Each developing technology was found to have a different trajectory regarding the cancer treatment. Enveloping tumors in embryonic-like microenvironments appears to be the most unlikely method to produce the first tumor reversion therapy; it has the least funding and recent media coverage of the three technologies, and its most prominent research teams are limited by cultural or religious concerns regarding experimentation with human embryos in the countries they are based. The gene editing tool CRISPR has the most public attention, but ethical concerns regarding its potential for eugenics or bioweapons, ongoing legal battles over patent rights, and the high demand in other medical applications distracts from its development towards developing cancer treatments. Morphogenetic manipulation using electroceuticals has the most support from the medical communities due to its many applications in regenerative medicine, many of the drugs considered electroceuticals are already approved for use in humans, and the controversial applications of the technology in developing synthetic lifeforms have surprisingly increased its funding from governments and private businesses hoping to develop bio-computers. However, the regular administration of the correct electroceuticals, in the correct places, and in the correct doses to revert tumors would require either long term hospitalization or a significant degree of patient participation, both of which are difficult to find. Realistically, research into embryonic microenvironments is needed to know which electroceuticals to use and where, and nanobots or CRSPR-produced biological agents are needed to administer the electroceuticals in regular intervals over long periods of time to produce the morphogenetic code necessary to revert a tumor.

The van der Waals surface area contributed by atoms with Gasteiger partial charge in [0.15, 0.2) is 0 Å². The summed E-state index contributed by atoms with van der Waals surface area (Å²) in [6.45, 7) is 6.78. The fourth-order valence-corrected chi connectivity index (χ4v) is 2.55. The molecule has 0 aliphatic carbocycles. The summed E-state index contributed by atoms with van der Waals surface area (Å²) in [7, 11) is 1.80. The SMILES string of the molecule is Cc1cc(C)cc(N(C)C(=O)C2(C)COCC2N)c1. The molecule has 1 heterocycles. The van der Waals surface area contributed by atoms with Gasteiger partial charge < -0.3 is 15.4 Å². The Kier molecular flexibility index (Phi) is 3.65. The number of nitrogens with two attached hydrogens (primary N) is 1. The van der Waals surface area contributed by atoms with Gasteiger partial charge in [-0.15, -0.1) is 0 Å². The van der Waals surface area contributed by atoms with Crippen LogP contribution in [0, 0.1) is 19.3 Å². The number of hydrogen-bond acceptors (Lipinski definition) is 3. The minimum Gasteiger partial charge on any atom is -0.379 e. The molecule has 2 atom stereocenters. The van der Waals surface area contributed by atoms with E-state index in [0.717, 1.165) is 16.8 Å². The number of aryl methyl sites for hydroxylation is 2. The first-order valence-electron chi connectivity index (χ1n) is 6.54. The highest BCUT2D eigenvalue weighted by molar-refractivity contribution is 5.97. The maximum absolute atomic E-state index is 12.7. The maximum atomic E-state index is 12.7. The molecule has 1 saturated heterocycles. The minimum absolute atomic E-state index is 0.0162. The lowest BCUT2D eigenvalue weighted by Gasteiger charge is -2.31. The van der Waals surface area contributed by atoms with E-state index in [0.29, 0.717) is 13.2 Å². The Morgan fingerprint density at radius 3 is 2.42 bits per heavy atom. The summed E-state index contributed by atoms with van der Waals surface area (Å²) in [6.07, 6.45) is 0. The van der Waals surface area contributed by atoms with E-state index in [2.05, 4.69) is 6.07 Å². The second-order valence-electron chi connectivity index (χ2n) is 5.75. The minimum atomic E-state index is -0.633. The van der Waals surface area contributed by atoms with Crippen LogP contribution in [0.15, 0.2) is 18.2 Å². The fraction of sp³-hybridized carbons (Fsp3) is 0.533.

The technical project illustrated the strength provided by using more than one source of knowledge. Each technology in the STS report has the potential to provide the tumor reversion therapy on its own, but it is more likely that a combination of them will produce one before any individual field does. The ability of an engineer is reflected in their ability to adapt to new information and incorporate it into their existing repertoire.

BS (Bachelor of Science)
Bioelectric, Social Construction of Technology, Tumor reversion, Cancer treatment, Morphology, Bioelectric systems, Stem Cell, CRISPR

School of Engineering and Applied Science
Bachelor of Science in Electrical Engineering
Technical Advisor: Harry Powell
STS Advisor: Catherine Baritaud
Technical Team Members: Andrew Childers, Austin Turner, Hayden Sarpong, Ji Sun Hong